Davison ‘more nervous’ in co-driver role

  • Virgin Australia Supercars Championship
  • |
  • 15/10/2020
  • By Stefan Bartholomaeus

Will Davison feels a ‘huge sense of responsibility’ in his new role as co-driver to Cameron Waters at this year’s Supercheap Auto Bathurst 1000.

The 38-year-old returned to the wheel of a Supercar for practice today for the first time since Albert Park in March.

Davison’s season unravelled shortly after the abandoned Melbourne event, with the loss of sponsor Milwaukee due to the COVID-19 pandemic leaving him on the sidelines.

Staying within the Tickford fold, he teams with Waters in the Monster Energy backed entry that is among the hot favourites for the race.

They lived up to their billing today, with Waters topping the first and third sessions, and Davison fourth in the co-driver only hitout.

That session was topped by James Moffat in Tickford Racing’s Supercheap Auto-backed entry, giving the Ford team a sweep of the Thursday running.

“It was a tough situation for all the co-drivers today,” said Davison, who like all other co-drivers had not had the benefit of a pre-Bathurst test due to the disrupted season.

“Six months on the sofa and going cold turkey at this place, trying to get seat positions and things right, all the things you’d normally knock over before you get here.

“A few times I had to make sure I wasn’t in the simulator and do a few whacky habits I’ve picked up in that thing!

“It’s just really nice to be back. The cars have changed a little bit but it all feels pretty comfortable.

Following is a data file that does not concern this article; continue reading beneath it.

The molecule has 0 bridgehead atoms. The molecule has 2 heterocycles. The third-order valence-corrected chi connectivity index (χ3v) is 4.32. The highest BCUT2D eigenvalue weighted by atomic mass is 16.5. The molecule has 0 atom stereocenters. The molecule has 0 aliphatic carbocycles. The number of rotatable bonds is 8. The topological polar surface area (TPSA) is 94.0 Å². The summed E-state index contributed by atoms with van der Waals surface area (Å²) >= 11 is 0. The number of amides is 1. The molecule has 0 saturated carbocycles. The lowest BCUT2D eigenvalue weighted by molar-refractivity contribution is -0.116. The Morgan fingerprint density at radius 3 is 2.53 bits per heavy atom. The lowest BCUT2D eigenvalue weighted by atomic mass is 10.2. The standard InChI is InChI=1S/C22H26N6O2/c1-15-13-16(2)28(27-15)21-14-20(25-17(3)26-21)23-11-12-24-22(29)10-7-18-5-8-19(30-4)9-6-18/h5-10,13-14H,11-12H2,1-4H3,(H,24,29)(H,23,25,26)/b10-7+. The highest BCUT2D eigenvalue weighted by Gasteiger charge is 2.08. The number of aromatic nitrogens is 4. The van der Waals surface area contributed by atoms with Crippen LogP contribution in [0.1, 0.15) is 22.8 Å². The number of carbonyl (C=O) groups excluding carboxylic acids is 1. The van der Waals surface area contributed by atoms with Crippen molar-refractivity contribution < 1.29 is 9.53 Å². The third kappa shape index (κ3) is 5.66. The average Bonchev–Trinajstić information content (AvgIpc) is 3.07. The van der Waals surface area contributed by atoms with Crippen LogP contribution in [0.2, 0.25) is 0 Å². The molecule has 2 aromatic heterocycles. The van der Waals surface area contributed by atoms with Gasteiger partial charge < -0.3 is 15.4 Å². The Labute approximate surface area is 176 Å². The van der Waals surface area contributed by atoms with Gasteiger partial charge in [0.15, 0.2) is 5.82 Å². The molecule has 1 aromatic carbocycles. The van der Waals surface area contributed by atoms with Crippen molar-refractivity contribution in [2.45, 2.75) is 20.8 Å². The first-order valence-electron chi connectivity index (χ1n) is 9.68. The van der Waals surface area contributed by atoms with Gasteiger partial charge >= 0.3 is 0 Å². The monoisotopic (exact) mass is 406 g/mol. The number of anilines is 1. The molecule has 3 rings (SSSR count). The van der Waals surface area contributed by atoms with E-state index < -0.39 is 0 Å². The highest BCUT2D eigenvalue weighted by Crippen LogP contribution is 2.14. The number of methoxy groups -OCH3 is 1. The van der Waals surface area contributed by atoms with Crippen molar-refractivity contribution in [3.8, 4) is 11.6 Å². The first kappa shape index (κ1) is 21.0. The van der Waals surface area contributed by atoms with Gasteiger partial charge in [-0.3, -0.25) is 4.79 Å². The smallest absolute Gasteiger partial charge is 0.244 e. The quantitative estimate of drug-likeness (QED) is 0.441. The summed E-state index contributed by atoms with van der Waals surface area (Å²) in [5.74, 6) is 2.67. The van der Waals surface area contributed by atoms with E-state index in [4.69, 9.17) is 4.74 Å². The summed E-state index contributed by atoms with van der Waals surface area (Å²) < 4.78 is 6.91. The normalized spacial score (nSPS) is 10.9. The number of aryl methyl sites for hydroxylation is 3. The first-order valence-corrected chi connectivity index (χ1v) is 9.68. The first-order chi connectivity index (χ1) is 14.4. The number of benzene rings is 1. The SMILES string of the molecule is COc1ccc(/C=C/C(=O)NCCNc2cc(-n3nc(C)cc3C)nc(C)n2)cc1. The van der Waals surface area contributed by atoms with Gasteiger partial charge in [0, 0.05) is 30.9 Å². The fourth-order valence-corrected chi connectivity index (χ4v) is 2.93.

“I’m doing the race [setup] work and Cam is doing the spooky stuff. I’m doing my best to back up Cam, make sure the feedback is correct.

“He can put the big boy pants on for the weekend, I’m happy to watch him do his thing. “

Asked if there’s less pressure as a co-driver, Davison said: “I actually feel more nervous to be honest, that’s how I am as a person.

“It’s a big responsibility to jump in someone else’s car, someone else’s championship.

“It’s doing your role, I actually felt more nervous today than I would have in my own car going for the big laps.

“I feel a huge sense of responsibility to do the right thing by Cam and not try and be a hero and just do a professional job.”

Waters was every bit the hero in the final session, clocking the fastest time of the day – a 2:04.1696s – on his final lap to edge Scott McLaughlin by 0.2937s.

The Monster Mustang then stopped on Mountain Straight following the chequered flag, having run out of fuel.

“I was debating with my engineer the whole flying lap,” said Waters. “He wanted me to pit and I was like ‘come on, it’ll be alright’.

“Luckily he let me finish it. I thought I would have had enough to get back, but obviously not.”

Davison is a two-time winner of the Bathurst 1000, following victories with Garth Tander and the Holden Racing Team in 2009 and Jonathon Webb at Tekno Autosports in '16.

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